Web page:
This past summer, in his speech at the Humanitas Prize awards ceremony, Norman Lear, television producer and liberal activist extraordinaire, lauded the human quality that "for want of a better term, we can call...the spiritual. Whatever we call it, we have long recognized its presence and accepted that it sets us apart [from lesser animals]. And yet...at no time in my life can I remember our culture being so estranged from this essential part of itself."
Are we really less spiritually oriented today than at any time in, say, the past fifty years, a period roughly coinciding with the 74-year-old Lear's adulthood? The answer depends on how you define "spiritual." For me, the term is synonymous with "religious." Using that definition, Lear is wrong. National surveys show a vast majority of the American public - 90 percent - takes its belief in God seriously.
But that's not what Lear is talking about. For him and many others in the entertainment business, the spiritual is a comfortable substitute for the religious. Spirituality offers them a feel-good refuge from BMW materialism while allowing them to avoid the structure and disciplines of organized religion, which in its traditional form is dogmatic and (perhaps the gravest sin in Hollywood) judgmental. The spiritual is defined by the individual; what he determines to be "spiritual" - is.
Lear's concept of spirituality tilts in the direction of the New Age, rather than the Judeo-Christian phenomenon. His disdain for the latter is so pronounced that he founded one national organization, People for the American Way, and supports heavily another, the American Civil Liberties Union, which are dedicated to undermining organized religion.
With that agenda in mind, Lear caused a hefty public debate in 1991 when he produced the TV series "Sunday Dinner," featuring the then-obscure Teri Hatcher, and announced it would deal seriously with the spiritual issues of the day. How so? Hatcher's character referred to the Supreme Being as "He or She," addressed Him (or Her) as "Chief," and chattered about "the natural world that is our sacred community," words more indicative of how the tree-huggers have co-opted religious rhetoric than of any genuine religious belief.
Some were disgusted by the silliness of it all; others (this writer included) pointed to the lack of anything of a spiritual/religious nature on network television and suggested this was better than nothing at all, and that perhaps with time Lear would become more serious in his presentation of religious themes. We were wrong on that one: He didn't, and the show bombed.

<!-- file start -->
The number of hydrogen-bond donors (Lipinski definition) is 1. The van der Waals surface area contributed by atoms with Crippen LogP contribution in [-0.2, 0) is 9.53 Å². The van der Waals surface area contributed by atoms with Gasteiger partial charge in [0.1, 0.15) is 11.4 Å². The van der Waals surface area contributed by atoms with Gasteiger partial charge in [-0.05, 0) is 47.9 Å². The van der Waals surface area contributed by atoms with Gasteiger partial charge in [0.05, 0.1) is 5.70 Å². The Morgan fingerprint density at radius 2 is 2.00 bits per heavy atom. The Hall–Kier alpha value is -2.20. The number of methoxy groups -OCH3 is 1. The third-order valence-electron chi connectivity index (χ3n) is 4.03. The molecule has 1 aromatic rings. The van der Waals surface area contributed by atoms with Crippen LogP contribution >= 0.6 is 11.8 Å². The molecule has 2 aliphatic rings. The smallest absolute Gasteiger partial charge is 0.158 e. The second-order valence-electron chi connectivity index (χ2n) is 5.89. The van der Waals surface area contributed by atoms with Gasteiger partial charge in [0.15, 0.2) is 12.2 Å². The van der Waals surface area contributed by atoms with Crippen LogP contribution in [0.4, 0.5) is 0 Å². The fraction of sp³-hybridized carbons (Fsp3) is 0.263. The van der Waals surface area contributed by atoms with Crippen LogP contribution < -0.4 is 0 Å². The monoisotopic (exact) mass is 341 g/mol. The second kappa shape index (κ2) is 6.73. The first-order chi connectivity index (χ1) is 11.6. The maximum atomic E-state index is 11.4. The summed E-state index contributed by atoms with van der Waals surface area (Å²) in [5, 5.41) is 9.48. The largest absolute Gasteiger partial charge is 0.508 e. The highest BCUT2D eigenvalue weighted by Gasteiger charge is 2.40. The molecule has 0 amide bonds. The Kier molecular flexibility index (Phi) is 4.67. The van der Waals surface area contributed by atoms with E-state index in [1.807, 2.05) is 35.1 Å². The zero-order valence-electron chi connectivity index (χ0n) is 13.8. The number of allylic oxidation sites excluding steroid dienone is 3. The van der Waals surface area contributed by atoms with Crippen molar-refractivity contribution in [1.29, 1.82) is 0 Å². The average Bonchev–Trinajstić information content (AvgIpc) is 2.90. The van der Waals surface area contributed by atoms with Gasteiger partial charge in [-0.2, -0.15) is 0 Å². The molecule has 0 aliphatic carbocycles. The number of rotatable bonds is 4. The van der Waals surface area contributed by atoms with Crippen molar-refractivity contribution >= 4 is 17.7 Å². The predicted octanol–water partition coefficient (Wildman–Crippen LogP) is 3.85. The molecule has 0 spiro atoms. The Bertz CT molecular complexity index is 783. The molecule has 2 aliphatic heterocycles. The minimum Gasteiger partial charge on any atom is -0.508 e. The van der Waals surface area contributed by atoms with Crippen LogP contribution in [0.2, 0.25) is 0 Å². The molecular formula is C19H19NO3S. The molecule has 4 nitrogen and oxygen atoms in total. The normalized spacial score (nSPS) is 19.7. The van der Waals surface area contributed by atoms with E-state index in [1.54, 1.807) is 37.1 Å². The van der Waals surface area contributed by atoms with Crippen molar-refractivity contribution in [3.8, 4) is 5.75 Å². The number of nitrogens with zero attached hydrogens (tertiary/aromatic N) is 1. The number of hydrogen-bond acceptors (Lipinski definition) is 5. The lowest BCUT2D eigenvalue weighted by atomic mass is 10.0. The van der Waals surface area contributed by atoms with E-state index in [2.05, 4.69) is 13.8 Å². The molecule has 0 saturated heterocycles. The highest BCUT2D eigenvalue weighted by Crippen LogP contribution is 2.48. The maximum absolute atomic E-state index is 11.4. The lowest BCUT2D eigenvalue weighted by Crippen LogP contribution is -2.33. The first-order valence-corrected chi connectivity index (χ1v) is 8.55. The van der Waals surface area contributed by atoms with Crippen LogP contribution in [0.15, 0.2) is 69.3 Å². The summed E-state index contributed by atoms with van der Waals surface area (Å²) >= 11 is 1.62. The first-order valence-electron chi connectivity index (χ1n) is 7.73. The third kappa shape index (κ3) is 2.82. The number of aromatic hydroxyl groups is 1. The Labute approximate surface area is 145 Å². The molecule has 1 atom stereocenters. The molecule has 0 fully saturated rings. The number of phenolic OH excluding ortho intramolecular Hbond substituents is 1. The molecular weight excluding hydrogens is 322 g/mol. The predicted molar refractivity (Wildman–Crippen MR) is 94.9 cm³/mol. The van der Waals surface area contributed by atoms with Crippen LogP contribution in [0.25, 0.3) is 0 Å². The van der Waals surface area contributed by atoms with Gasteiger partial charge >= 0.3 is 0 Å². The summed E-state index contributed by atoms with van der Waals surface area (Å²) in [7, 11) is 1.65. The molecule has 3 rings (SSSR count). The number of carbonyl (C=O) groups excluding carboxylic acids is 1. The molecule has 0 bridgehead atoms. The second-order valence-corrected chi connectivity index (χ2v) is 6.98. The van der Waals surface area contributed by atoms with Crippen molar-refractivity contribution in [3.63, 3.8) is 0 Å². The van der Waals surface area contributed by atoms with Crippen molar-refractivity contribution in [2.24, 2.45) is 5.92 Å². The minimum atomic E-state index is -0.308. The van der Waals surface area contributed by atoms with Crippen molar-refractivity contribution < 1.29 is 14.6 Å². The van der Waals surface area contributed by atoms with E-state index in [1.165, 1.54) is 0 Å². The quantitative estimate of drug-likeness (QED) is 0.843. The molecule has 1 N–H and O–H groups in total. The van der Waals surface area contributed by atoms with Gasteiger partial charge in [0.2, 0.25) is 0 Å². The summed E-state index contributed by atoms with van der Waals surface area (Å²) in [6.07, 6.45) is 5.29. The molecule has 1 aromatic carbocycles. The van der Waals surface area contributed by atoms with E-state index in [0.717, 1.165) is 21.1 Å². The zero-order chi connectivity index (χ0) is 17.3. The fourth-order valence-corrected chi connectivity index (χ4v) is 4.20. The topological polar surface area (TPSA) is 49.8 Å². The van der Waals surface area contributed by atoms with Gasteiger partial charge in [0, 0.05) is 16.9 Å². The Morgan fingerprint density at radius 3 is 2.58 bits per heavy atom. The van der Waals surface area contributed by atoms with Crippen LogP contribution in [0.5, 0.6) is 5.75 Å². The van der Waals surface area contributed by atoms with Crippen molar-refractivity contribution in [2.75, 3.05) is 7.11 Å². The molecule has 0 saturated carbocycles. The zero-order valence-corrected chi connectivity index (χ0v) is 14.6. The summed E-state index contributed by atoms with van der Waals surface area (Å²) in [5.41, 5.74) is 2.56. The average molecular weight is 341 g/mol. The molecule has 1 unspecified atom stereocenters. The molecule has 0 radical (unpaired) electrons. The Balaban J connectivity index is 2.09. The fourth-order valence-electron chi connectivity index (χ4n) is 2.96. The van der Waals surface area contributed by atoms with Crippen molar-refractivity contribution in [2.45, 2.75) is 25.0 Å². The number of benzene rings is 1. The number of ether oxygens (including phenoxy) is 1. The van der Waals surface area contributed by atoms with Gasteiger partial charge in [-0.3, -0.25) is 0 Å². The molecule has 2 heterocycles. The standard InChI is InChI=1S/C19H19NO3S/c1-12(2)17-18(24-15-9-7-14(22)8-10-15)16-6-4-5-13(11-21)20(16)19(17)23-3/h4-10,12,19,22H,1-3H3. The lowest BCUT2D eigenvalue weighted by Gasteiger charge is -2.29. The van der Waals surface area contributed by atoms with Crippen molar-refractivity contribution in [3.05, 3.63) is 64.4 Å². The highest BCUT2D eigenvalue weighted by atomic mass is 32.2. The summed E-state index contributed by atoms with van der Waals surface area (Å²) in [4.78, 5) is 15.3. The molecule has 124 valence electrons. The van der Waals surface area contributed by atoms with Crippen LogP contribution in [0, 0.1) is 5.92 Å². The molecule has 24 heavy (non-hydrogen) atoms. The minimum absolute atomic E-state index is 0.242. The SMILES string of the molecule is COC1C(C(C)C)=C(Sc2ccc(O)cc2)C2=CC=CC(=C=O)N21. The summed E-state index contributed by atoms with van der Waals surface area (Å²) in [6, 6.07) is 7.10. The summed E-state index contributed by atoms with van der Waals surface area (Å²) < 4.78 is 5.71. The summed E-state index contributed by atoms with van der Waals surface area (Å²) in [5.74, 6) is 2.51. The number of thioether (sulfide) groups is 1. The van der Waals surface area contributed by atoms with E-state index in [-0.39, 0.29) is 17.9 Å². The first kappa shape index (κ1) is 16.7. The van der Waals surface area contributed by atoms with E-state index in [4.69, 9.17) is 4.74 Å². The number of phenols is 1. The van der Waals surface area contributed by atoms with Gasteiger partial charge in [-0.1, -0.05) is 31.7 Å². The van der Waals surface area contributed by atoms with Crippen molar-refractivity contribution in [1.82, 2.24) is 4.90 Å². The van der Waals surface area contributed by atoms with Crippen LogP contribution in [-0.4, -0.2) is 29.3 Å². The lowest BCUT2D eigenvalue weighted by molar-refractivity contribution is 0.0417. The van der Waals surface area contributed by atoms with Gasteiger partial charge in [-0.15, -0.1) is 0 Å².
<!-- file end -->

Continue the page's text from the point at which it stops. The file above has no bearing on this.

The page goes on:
Lear's hostility toward the traditional also is clear from his remark in the Humanitas speech that our waning spirituality is evident "in [our] loss of faith in leaders, in institutions, the cynicism, the selfishness, and the erosion of civility." Not a word about faith, or the afterlife, not even a mention of God. I don't endorse selfishness or incivility, but if by "loss of faith in leaders [and] institutions" Lear means the federal government, I shout "Hallelujah!"
Lear hasn't had a successful series in a decade and a half. Besides "Sunday Dinner," he's flopped with "AKA Pablo," "The Powers That Be," and "704 Hauser." If he wants a hit, why not try a show grounded in true faith, a show on which God is called not "Chief," but "God"? Since Lear last produced a series, CBS's superb "Touched By an Angel" has proved that an unambiguously religious program can be a ratings winner.
Oh, some would surely counter that Lear's natural idiom is not drama but rather situation comedy, but faith can be presented effectively in that format as well, as evidenced earlier this year by an episode of "The Naked Truth." (This series, formerly of ABC, will air on NBC later this season.) Nora is a young woman who runs into Katie, an old friend who has become a nun. Nora marvels, "You know, you've changed, Katie. You've got...this sense of calm [and] inner peace."
Nora later confides to another friend that she'd feel "a little silly" praying, not having done it in so long. The response is poignant: "When did you become too cool for God?" Nora's search for faith leads her to tell Katie that she, too, wants to be a nun: "I don't want to feel so empty and disconnected. Tired, poor of spirit, disgusted with my fellow man. I want what you've got."
"Your spirit's thirsty," Katie replies. "You want to drink the whole ocean. Maybe what you need is to start with the first glass." Nora doesn't become a nun, but she does return to prayer. The episode is funny, witty, and understands what Lear doesn't: traditional religion touches the soul in a way that New Age ga-ga never will. Or can.